Tuesday, June 13, 2006

at home

I went home to my parents this past weekend. Friday night we’re sitting around chatting (remember, no TV). The following are some snippets of the conversation.

The topic of my parents’ 34th anniversary having been yesterday came up. Most of us had forgotten and were giving each other the oops face, while the smoothest talker was covering for the rest of us. “So, Mom and Dad what special thing did you do for your anniversary?” My mom’s quick response was, “nix. Mia, hen haut schafed (Nothing. We worked hard).” Well, did you forget?” we asked. “No!”my dad said gruffly, “After 34 years, how could you forget?”

Well then, I suppose German peasant culture would be the extreme opposite of the celebratory Hispanic culture I’ve come to be a part of. (Friends: Please note, we children were shocked at our parents’ response…shocked but not without understanding. Rarely, did my parent have the luxury of engaging in so called "celebratory activities").

One thing I have to explain before telling the next anicdote is how sometimes especially the women’s traditional attire becomes cumbersome on the farm. Occasionally, the white head coverings are pinned to our hair didn’t stay on. Once, my father was hauling manure out of the calf barn when he happened upon a covering, in the manure. Wonder what happened there? ...We’ve left our skirts behind in barbed wire fences, burned our butts on the hot tin roof we were sliding down and gotten cockaburrs in unthinkable places. Despite the occasional inconveniences of our way of life, we were better for the wear and we did wear our “bonnets” religiously, all the time. After all, obedience to God was more important than any inconvenience encountered. And since wearing the covering is a constant sign of God’s authority and protection over us, to go without was practically unchristian. So, there were often debates about whether the worldly people who didn’t wear a covering were not Christian or if only those who rejected this teaching were in essence taking off their salvation.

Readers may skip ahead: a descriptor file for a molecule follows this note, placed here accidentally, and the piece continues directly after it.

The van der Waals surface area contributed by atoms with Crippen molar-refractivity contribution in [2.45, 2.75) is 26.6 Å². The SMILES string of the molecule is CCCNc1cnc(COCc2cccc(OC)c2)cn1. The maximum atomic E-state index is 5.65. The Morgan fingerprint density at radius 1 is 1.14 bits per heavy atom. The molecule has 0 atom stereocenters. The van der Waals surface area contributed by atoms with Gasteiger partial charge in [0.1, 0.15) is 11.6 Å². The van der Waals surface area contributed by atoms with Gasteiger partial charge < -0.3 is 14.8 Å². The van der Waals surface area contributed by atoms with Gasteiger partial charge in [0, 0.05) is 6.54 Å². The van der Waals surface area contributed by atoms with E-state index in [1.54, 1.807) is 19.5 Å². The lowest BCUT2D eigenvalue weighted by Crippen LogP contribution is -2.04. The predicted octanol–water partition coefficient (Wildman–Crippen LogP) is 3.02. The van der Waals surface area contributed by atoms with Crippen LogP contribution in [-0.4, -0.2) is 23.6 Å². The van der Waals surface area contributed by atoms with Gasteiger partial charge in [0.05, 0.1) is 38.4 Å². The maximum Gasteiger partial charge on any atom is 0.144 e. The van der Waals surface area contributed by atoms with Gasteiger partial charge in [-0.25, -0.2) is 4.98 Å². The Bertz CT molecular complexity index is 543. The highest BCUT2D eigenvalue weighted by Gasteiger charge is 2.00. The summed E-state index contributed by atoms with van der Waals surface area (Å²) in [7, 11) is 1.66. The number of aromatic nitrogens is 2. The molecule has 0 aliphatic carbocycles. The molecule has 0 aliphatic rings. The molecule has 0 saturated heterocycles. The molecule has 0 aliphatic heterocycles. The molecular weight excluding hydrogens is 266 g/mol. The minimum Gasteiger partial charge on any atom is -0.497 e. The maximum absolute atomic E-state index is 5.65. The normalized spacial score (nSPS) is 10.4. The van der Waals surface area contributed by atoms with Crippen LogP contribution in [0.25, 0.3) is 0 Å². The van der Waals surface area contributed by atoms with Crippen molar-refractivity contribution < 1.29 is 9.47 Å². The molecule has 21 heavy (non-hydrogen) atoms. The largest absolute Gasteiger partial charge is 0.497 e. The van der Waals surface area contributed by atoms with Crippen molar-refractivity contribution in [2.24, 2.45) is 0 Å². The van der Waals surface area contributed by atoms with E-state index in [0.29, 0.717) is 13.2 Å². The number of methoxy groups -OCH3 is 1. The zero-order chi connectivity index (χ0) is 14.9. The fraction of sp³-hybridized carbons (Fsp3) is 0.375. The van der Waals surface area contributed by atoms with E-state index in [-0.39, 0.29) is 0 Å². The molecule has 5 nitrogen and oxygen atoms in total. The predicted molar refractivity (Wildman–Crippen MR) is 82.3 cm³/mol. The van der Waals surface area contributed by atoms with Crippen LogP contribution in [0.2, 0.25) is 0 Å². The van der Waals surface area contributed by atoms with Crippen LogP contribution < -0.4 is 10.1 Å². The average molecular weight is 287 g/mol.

Mom is telling the stories of her summer lawnmowing adventures. They have a big farm site that they keep mowed and groomed to picture perfection. So Mom had been mowing under some low hanging trees, when she discovered…

“That you had lost her head in the branches a few trees back,” I said.

“No, I lost my covering.” Mom said.

“So, when I doubled back, I picked my covering out of the tree and put it on again.”

“Well, did the tree become a Christian?” my sister asked.

“Yeah, Mom, it became a Christian and then you came back around and took its salvation away again.”


Blorge said...

You know what this means: you're using the symbolism of the parables to substitute for the symbolism of your kap.

espíritu paz said...

??? huh?
I guess I'm not following your line of thinking.